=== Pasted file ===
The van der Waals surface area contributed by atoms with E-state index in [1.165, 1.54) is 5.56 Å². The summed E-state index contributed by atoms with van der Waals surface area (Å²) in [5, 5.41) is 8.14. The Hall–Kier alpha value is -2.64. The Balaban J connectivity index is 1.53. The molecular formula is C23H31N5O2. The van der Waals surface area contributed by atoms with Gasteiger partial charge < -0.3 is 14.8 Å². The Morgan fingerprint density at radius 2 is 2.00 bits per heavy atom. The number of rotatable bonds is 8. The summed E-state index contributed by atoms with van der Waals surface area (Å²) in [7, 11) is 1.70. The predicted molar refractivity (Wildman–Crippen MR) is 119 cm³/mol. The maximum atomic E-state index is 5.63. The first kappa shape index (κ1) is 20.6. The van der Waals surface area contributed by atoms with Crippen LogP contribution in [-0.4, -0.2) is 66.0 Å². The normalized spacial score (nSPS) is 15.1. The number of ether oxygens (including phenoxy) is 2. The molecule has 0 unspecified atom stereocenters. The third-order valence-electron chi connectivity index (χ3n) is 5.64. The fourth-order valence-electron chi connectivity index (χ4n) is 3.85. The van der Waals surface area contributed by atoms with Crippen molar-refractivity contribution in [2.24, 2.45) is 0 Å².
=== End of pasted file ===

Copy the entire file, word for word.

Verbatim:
The van der Waals surface area contributed by atoms with E-state index in [1.165, 1.54) is 5.56 Å². The summed E-state index contributed by atoms with van der Waals surface area (Å²) in [5, 5.41) is 8.14. The Hall–Kier alpha value is -2.64. The Balaban J connectivity index is 1.53. The molecular formula is C23H31N5O2. The van der Waals surface area contributed by atoms with Gasteiger partial charge < -0.3 is 14.8 Å². The Morgan fingerprint density at radius 2 is 2.00 bits per heavy atom. The number of rotatable bonds is 8. The summed E-state index contributed by atoms with van der Waals surface area (Å²) in [7, 11) is 1.70. The predicted molar refractivity (Wildman–Crippen MR) is 119 cm³/mol. The maximum atomic E-state index is 5.63. The first kappa shape index (κ1) is 20.6. The van der Waals surface area contributed by atoms with Crippen LogP contribution in [-0.4, -0.2) is 66.0 Å². The normalized spacial score (nSPS) is 15.1. The number of ether oxygens (including phenoxy) is 2. The molecule has 0 unspecified atom stereocenters. The third-order valence-electron chi connectivity index (χ3n) is 5.64. The fourth-order valence-electron chi connectivity index (χ4n) is 3.85. The van der Waals surface area contributed by atoms with Crippen molar-refractivity contribution in [2.24, 2.45) is 0 Å².